Even if you do buy Anne-Marie Slaughter’s version of events, it casts her and New America in a negative light. Barry Lynn is widely regarded as a catalyzing force in putting monopolization on the national agenda. Open Markets is exactly the kind of project that a top think tank should host. Who cares if Lynn wasn’t so collegial? The guy knows how to move an agenda and is working on one of the most important issues of the day. The fact that he was ticking off Google shows that he’s been doing something right. Instead of ousting Open Markets, NAF should have supported Lynn in expanding it. And if that meant losing funding from Google and Schmidt’s family foundation, so be it.
It’s a fact of life that every nonprofit CEO has to keep their funders happy. It’s naive to expect otherwise, or to imagine that anyone who raises money can be a purist. But if you’re in the ideas business, standing by your thinkers when they annoy your funders is all-important. It’s essential to an institution’s reputation and to staff morale. Slaughter made the wrong call, here. Again, even if you accept her version of events, she should have known that the optics of getting rid of the Open Markets team would be terrible. You don’t oust critics of Google from a think tank that gets money from Google—no matter how much you don’t like working with them. Slaughter should have realized that she was stuck with Open Markets and made the best of things.
The larger takeaway, here, is that too many think tanks like New America rely on funders from the world of business and finance that have active public policy interests at the federal and state level. Eric Schmidt was a very early supporter of New America, even before Google went public. You can see why that relationship might continue, even after Schmidt stepped down from the board. But it shouldn’t have, given Google’s growth over time and the many ways that its agenda overlaps with regulatory issues in play in Washington. Any organization that takes money from a corporation while working on policy matters that affect that corporation's bottom line has a conflict. Period.
Of course, such conflicts have become common in the think tank world—which is why I started this article by saying that such organizations have been dealt “another” blow to their reputations. The New York Times has reported on alleged conflicts at the Brookings Institution, which is heavily supported by corporate donors. And a range of other think tanks have taken fire over the years for accepting money from interested funders.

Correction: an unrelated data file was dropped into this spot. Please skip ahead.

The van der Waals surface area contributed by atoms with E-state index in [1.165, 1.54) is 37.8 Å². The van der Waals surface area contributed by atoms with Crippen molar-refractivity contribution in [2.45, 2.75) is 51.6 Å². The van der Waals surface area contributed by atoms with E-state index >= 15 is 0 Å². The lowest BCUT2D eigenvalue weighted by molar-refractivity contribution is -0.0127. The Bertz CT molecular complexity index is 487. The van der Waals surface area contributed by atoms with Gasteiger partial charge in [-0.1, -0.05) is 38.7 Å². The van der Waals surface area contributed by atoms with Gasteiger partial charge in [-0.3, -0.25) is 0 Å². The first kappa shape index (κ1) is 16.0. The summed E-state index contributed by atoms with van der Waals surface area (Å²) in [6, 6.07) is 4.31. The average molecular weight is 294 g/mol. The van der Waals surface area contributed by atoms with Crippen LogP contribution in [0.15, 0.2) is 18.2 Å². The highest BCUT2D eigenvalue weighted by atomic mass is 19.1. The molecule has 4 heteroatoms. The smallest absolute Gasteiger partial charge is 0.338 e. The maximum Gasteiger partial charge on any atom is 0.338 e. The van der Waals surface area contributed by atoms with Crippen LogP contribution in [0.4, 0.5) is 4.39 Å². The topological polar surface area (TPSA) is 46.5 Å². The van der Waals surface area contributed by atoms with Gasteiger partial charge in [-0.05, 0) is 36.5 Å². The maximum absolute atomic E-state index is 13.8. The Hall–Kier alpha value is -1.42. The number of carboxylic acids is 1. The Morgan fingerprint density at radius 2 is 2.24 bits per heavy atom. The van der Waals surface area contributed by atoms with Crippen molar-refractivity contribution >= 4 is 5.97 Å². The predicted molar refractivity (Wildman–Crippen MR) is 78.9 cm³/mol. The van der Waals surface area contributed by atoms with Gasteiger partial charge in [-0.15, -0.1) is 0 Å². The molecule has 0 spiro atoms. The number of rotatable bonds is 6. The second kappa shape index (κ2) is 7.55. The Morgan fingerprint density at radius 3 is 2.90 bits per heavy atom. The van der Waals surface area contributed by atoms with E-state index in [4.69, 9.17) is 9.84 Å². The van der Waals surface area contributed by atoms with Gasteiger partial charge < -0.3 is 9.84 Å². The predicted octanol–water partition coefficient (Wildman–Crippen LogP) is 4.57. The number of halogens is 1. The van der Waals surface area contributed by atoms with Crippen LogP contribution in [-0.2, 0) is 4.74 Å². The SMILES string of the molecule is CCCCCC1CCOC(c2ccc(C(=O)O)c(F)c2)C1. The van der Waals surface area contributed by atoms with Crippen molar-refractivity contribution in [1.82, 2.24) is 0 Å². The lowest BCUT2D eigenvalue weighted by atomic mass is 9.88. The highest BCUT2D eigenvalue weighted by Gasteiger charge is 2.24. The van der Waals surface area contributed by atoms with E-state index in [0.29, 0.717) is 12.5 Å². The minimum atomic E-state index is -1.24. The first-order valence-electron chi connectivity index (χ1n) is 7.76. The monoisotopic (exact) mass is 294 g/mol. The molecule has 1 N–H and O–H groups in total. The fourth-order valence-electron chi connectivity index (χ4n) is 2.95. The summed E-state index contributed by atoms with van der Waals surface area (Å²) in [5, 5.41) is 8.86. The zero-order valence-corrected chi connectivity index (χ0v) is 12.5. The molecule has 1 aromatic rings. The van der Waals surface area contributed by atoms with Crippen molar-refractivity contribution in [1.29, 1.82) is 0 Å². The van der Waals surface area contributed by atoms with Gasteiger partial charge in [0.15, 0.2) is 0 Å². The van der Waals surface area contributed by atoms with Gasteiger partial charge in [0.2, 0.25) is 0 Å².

More broadly, amid a second Gilded Age, the nonprofit policy world has become increasingly awash with money from hands-on living donors with a range of agendas. Look at the boards of nearly any think tank or advocacy organization with a budget over $20 million and you’ll find wealthy donors and top business executives. In fact, few policy groups can get to scale without such supporters—since the resources of legacy foundations are limited. Two decades ago, such grantmakers were dominant funders of policy work. Not anymore. Now, it’s the far upper class and business elite that are increasingly writing the checks. That's a problem.
While policy groups avow that their scholars and experts have full independence and can’t be swayed by donors, it’s unrealistic to imagine that there can ever be an impenetrable firewall between funders, especially those who sit on the board, and staff activities.
This latest episode of a think tank getting in trouble because of corporate funding should serve as a wake-up call that this sector needs stronger governance rules. Board members and funders should be carefully vetted to avoid conflicts of interest around an institution’s work. As a practical matter, this is likely to mean that many policy groups will have to downsize and rely more on legacy foundations for their funding. But a think tank that’s smaller and less conflicted will ultimately be stronger and more reputable.
When Ted Halstead started New America in the late 1990s, he imagined a relatively small shop that would be known for its provocative ideas and unpredictable positioning. Subsequently, the institution became a much larger platform for a wide range of policy entrepreneurs, and sustaining this has involved funding sources that create conflicts. (Brookings and other, bigger, think tanks have this problem on a larger scale.)
New America should rethink its programming and funding to get closer to its original vision. And Slaughter should announce tomorrow that the organization will no longer take money from Google.
Size isn’t the main thing that matters in the think tank world. Credibility is infinitely more important.
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- The Fall of the Think Tank: Policy Wonks and the Hard Realities of Interested Money
- Which Washington Think Tank Do Billionaires Love the Most? And Why?
- Yikes, Look At All the Corporate Money Behind This Washington Think Tank